Skewed or Rescued?: The Emerging Theory of Algorithmic Fairness
Opening Keynote Address by Cynthia Dwork
Harvard Kennedy School's Carr Center for Human Rights Policy, the Harvard University Edmond J. Safra Center for Ethics, and the Berkman Klein Center for Internet & Society at Harvard University present the Opening Keynote Address of the two-day conference, "Human Rights, Ethics and Artificial Intelligence: Challenges for the next 70 Years of the Universal Declaration"
Cynthia Dwork is the Gordon McKay Professor of Computer Science at the John A. Paulson School of Engineering and Applied Sciences at Harvard, the Radcliffe Alumnae Professor at the Radcliffe Institute for Advanced Study, and an Affiliated Faculty Member at Harvard Law School.
"Skewed or Rescued?: The Emerging Theory of Algorithmic Fairness"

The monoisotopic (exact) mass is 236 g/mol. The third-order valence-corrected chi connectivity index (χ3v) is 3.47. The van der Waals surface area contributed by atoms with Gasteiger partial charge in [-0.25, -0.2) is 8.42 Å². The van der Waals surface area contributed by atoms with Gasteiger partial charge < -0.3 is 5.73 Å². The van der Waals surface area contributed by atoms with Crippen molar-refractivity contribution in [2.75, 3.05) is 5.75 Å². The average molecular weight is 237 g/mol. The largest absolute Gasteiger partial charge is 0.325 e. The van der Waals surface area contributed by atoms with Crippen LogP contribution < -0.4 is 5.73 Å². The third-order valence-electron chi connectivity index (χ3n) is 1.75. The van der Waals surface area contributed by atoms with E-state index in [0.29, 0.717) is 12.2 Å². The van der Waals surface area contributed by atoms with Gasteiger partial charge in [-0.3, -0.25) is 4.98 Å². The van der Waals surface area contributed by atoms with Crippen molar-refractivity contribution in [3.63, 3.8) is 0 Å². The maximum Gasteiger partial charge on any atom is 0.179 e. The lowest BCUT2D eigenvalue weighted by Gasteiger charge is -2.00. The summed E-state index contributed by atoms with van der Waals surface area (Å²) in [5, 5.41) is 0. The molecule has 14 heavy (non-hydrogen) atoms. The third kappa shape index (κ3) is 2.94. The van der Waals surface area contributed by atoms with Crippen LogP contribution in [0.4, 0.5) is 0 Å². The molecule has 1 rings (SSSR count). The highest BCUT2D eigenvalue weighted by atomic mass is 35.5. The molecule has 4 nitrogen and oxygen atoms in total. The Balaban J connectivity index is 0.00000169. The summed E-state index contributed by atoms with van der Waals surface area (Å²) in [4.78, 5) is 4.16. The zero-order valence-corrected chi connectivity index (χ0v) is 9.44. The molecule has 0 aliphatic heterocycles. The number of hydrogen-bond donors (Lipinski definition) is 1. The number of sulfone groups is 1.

Intelligent systems, much like humans, have the ability to see and respond to the world around them. Using data in new ways to make more accurate predictions or enabling new services, these machines offer the hope of overcoming the limitations of our own decision-making. However, with this they bring questions about how we make decisions, the influence of bias in decision making and how experts can ensure that key values – such as fairness – are built into artificially intelligent systems. This talk will introduce the emerging theory of algorithmic fairness: how to use the tools of theoretical computer science to clarify -- and address -- the challenges experts face in ensuring that machines make objective decisions.
Event is free to the public and no ticket is required.
This event is supported by the Ethics and Governance of Artificial Intelligence Initiative at the Berkman Klein Center for Internet & Society. In conjunction with the MIT Media Lab, the Initiative is developing activities, research, and tools to ensure that fast-advancing AI serves the public good. Learn more at /topics/ethics-and-governance-ai.